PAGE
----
Talk:QEMU

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egrep -E

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This discussion is done.

Isn't it redundant to say "egrep -E"? "egrep" is supposed to just be a shorter/alternative way of saying "grep -E". -- Luiji 03:43, 31 December 2014 (UTC)

According to grep(1), "egrep is the same as grep -E" and direct egrep invocation is deprecated. So changed "egrep" to "grep" in the article. -- 0x6177 17:30, 31 December 2014 (UTC)
Feel free to make the article better, Luiji . :) --Maffblaster (talk) 06:40, 31 December 2016 (UTC)

file capabilities

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This discussion is done.

Is there some documentation on USE="filecaps" actually needing DebugFS in kernel? I see DebugFS used for perf stats, but filecaps seems unrelated. Petteyg (talk) 19:16, 13 March 2015 (UTC)

Try: https://packages.gentoo.org/useflags/filecaps and: https://devmanual.gentoo.org/eclass-reference/fcaps.eclass/index.html --MiroR (talk) 19:52, 7 August 2016 (UTC)

I did more research, as: /usr/portage/profiles/use.desc:

caps - Use Linux capabilities library to control privilege

filecaps - Use Linux file capabilities to control privilege rather than set*id (this is orthogonal to USE=caps which uses capabilities at runtime e.g. libcap)

didn't tell me enough.

On Gentoo Wiki: https://wiki.gentoo.org/wiki/Hardened/Overview_of_POSIX_capabilities (and that link should be included in the article IMO) It's the same capabilities in both the flags, caps and filecaps, just in caps, they are applied on the fly (strace ( emerge strace if you don't have it installed ) the /bin/ping command and you'll see capget and capset called for the command, and /bin/ping is not suid and it does not have filecaps set, not in my machine) and the: /usr/libexec/qemu-bridge-helper from your qemu installation has those capabilities set in file attributes (if you set the filecaps on, still uncertain if that is the good way to go for a grsecurity-hardened, because it cost me the CONFIG_GRKERNSEC_KMEM (see: Use Tor browser on grsecurity-hardened system?))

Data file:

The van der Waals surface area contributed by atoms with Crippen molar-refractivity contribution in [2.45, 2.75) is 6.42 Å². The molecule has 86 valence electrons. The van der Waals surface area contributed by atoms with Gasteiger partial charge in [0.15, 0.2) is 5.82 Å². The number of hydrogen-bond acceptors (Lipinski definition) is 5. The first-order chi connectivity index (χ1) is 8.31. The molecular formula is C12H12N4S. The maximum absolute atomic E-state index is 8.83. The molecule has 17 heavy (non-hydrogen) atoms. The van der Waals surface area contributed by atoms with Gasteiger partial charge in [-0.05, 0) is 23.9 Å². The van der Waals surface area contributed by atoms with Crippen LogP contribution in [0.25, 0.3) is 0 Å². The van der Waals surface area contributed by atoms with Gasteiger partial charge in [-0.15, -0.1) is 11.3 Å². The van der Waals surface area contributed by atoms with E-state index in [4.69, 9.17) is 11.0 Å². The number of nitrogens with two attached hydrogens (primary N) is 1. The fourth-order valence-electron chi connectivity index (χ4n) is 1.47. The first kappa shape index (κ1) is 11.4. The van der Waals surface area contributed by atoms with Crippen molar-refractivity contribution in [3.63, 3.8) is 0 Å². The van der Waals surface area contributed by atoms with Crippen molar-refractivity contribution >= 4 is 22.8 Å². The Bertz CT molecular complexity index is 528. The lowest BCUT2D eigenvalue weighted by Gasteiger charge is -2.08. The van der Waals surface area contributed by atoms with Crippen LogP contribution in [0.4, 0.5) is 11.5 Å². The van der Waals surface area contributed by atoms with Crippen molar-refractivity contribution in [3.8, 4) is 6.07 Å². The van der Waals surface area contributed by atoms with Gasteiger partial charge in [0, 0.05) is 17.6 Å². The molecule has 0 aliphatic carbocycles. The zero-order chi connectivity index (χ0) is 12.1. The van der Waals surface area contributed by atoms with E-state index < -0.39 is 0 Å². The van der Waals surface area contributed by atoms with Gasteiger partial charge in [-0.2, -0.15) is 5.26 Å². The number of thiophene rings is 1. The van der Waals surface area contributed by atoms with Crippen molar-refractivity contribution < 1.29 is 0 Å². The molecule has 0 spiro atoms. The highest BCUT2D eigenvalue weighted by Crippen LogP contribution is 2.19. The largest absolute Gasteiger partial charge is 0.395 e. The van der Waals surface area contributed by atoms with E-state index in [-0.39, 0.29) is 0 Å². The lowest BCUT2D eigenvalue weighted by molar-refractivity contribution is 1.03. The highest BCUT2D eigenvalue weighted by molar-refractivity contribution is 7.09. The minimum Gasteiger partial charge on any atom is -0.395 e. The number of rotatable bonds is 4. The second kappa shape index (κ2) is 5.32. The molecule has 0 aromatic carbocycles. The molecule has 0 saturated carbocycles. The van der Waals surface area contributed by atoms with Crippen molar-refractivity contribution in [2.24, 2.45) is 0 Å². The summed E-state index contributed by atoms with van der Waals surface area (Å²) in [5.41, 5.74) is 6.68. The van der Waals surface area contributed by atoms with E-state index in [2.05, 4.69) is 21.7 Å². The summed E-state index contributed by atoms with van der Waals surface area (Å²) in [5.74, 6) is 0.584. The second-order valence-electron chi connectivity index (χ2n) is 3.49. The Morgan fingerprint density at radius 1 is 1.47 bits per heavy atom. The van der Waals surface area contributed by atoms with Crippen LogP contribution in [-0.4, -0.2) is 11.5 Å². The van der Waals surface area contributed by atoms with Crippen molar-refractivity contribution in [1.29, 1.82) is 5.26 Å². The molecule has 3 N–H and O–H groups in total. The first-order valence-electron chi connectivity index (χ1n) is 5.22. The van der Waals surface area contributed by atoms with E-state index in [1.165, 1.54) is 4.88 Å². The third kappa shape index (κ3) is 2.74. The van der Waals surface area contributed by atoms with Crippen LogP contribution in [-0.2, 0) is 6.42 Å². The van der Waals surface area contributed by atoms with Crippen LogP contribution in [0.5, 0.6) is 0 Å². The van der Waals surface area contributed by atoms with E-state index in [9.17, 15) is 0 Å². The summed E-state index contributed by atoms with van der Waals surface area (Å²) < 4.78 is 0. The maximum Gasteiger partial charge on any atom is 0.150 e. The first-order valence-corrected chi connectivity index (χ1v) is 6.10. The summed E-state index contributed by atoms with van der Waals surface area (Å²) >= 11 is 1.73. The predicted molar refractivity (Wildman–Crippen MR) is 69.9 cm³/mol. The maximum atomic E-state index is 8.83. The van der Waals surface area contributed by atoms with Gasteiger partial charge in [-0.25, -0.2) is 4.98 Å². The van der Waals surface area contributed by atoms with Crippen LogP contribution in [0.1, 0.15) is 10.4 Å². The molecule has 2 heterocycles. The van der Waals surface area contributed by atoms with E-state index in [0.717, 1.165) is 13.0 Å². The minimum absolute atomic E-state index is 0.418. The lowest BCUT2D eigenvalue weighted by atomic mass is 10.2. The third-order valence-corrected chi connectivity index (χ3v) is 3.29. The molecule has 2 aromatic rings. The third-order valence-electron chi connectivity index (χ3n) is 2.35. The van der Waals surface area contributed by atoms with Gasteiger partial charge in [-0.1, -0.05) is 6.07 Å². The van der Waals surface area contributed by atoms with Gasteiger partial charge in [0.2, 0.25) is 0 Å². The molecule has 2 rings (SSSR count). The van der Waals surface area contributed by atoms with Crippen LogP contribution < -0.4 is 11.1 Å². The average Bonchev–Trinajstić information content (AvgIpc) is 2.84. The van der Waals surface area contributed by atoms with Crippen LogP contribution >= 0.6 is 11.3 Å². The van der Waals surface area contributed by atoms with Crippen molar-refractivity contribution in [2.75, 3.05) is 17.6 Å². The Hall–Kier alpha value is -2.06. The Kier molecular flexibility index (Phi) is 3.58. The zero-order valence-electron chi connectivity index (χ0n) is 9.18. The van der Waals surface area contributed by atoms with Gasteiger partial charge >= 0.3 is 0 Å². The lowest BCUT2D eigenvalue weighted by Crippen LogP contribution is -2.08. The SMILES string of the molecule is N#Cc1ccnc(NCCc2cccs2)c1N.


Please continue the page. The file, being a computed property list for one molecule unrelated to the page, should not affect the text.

The base address for understanding of file capabilities is the inventor's page: http://www.friedhoff.org/posixfilecaps.html#POSIX%20Capabilities%20-%20Capability%20Rules ( or http://www.friedhoff.org/posixfilecaps.html from top of page for those who have the time ) Also worth reading is the:
Archlinux Wiki Page on Capabilities ( but if you do the example at the top, replace /bin/ping with /usr/libexec/qemu-bridge-helper, remember /bin/ping is runtime caps, qemu-bridge-helper is filecaps in Gentoo, IIUC ) It is very good and important to know that capabilites can be very much abused: False Boundaries and Arbitrary Code Execution And also there's something wrongly named that has nothing to do with Linux Capabilites too: A concept wrongly named (capabilities were invented previous) --MiroR (talk) 12:55, 14 August 2016 (UTC)

The formatting for this discussion was not good so I cleaned it up a bit. :P Thanks for the info, though. --Maffblaster (talk) 06:40, 31 December 2016 (UTC)

very frustrating

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This discussion is done.

I had a very frustrating time trying to get this working. I don't want to be all crappy criticism, so I'll come back after I have things working well. There are a lot of kernel options that are missing from this page. I found http://www.linux-kvm.org/page/Tuning_Kernel this little guide] that gave a lot more, but some of this seems to be outdated already. Also, this section needs to distinguish between the kernel config on the host & guest. I finally had to boot the livecd and carefully examine lspci, /proc/config.gz, etc. to figure out what it was doing 'right' and that my guest kernel was doing 'wrong'.